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Russian Hackers Could Be Hacking COVID-19 Vaccines

Russian hackers are targeting research centers that are involved in the development of a vaccine for the COVID-19 pandemic, according to a U.K.-based government security organization.

The National Cyber Security Center (NCSC) says a group of Russian adversaries called "APT29," a.k.a. "the Dukes" or "Cozy Bear," is running a campaign of malicious activity.

According to the advisory, Cozy Bear is targeting U.K., U.S., and Canada based vaccine research and development organizations. The U.S. National Security Agency (NSA) and Canada's Communications Security Establishment have confirmed the report.

The threats come as vaccine studies in the U.S. and U.K. have turned up promising results. Last week, for example, the Massachusetts-based biotechnology firm Moderna published data that suggests early-stage trials of its experimental shot are working. Patients who were injected with the vaccine had more neutralizing antibodies than even most people who have recovered from COVID-19. Moderna details those results in the New England Journal of Medicine.

Dmitry Peskov, a spokesperson for the Kremlin, told the Russian news agency RIA-Novosti that Russia had "nothing to do" with the COVID-19-related hacking attacks. "We do not have information regarding who could have hacked pharmaceutical companies and research centers in the UK," he said. "We can say one thing, Russia has nothing to do with these attempts."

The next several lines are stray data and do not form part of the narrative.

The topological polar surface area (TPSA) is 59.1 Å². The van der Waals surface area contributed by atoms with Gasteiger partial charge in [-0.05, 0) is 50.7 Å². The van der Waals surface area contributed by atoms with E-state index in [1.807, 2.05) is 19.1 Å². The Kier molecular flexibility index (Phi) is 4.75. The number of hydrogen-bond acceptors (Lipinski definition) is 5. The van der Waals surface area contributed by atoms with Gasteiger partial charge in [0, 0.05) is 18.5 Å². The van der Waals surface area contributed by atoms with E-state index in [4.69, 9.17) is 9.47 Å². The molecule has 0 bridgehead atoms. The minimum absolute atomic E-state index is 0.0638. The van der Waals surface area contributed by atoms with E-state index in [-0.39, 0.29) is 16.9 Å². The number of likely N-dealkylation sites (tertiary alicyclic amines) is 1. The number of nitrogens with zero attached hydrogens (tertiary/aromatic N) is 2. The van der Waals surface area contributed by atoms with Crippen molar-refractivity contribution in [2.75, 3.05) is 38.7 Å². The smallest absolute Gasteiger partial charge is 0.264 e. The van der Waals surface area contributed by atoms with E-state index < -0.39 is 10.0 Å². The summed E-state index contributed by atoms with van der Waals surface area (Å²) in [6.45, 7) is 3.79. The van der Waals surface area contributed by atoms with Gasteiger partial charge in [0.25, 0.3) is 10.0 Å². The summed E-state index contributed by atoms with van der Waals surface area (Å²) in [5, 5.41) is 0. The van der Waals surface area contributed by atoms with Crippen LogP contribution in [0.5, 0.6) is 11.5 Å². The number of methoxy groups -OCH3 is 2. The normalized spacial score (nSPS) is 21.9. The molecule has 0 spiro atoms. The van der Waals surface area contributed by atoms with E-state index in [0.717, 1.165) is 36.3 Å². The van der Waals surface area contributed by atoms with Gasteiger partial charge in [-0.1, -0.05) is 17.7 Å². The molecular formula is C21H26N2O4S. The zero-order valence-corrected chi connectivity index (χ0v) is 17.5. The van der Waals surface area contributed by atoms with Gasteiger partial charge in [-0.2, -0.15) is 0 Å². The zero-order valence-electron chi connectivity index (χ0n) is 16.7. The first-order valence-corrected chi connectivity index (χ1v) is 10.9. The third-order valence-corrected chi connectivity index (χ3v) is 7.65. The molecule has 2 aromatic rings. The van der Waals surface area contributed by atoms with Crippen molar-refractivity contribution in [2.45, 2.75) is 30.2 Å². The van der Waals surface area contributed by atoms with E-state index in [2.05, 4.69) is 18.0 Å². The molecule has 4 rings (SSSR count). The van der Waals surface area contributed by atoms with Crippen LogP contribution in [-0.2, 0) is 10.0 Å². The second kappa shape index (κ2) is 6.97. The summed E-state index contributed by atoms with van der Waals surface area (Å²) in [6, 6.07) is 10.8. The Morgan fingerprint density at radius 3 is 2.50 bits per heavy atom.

Based on Cozy Bear's past, organizations should take the threat seriously, said Anne Neuberger, cyber security director for the NSA. Experts believe Cozy Bear is one of the two Russian hacking groups that gained access to the Democratic National Committee's internal systems prior to the 2016 U.S. Presidential election.


Cozy Bear's tools include spear-phishing, and the use of a custom type of malware known as "WellMess" and "WellMail."


Spear-phishing occurs when a target receives an email that looks like it's coming from a trustworthy source, but is actually from a bad actor. Sometimes, the emails even appear urgent and like they're from important sources.

The links inside the spear-phishing emails often redirect users to a website full of malware, or a piece of software that's written with the express intent to damage devices or steal data. These can take the form of computer viruses, Trojans (malicious programs disguised as legitimate software), spyware (covertly transmitting data from the target computer), and ransomware (asks for a ransom to unlock your device).

"We condemn these despicable attacks against those doing vital work to combat the coronavirus pandemic," Paul Chichester, director of operations for NCSC, said in the organization's statement. "Our top priority at this time is to protect the health sector."


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